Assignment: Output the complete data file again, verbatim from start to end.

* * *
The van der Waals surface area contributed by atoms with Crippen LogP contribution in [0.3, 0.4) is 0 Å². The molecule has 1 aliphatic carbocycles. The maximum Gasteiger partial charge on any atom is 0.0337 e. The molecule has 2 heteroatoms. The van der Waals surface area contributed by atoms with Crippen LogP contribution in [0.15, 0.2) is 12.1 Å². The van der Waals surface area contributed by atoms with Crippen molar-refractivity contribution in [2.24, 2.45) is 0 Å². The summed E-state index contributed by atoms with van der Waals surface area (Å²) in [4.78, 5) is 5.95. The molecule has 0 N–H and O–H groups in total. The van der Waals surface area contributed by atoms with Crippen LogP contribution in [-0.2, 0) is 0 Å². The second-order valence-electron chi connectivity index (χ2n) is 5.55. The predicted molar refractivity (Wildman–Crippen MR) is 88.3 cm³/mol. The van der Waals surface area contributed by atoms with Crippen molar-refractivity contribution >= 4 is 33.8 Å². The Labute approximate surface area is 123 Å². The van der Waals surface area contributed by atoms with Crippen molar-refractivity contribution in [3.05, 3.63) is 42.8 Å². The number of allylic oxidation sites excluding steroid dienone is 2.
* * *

The van der Waals surface area contributed by atoms with Crippen LogP contribution in [0.3, 0.4) is 0 Å². The molecule has 1 aliphatic carbocycles. The maximum Gasteiger partial charge on any atom is 0.0337 e. The molecule has 2 heteroatoms. The van der Waals surface area contributed by atoms with Crippen LogP contribution in [0.15, 0.2) is 12.1 Å². The van der Waals surface area contributed by atoms with Crippen molar-refractivity contribution in [2.24, 2.45) is 0 Å². The summed E-state index contributed by atoms with van der Waals surface area (Å²) in [4.78, 5) is 5.95. The molecule has 0 N–H and O–H groups in total. The van der Waals surface area contributed by atoms with Crippen LogP contribution in [-0.2, 0) is 0 Å². The second-order valence-electron chi connectivity index (χ2n) is 5.55. The predicted molar refractivity (Wildman–Crippen MR) is 88.3 cm³/mol. The van der Waals surface area contributed by atoms with Crippen molar-refractivity contribution >= 4 is 33.8 Å². The Labute approximate surface area is 123 Å². The van der Waals surface area contributed by atoms with Crippen molar-refractivity contribution in [3.05, 3.63) is 42.8 Å². The number of allylic oxidation sites excluding steroid dienone is 2.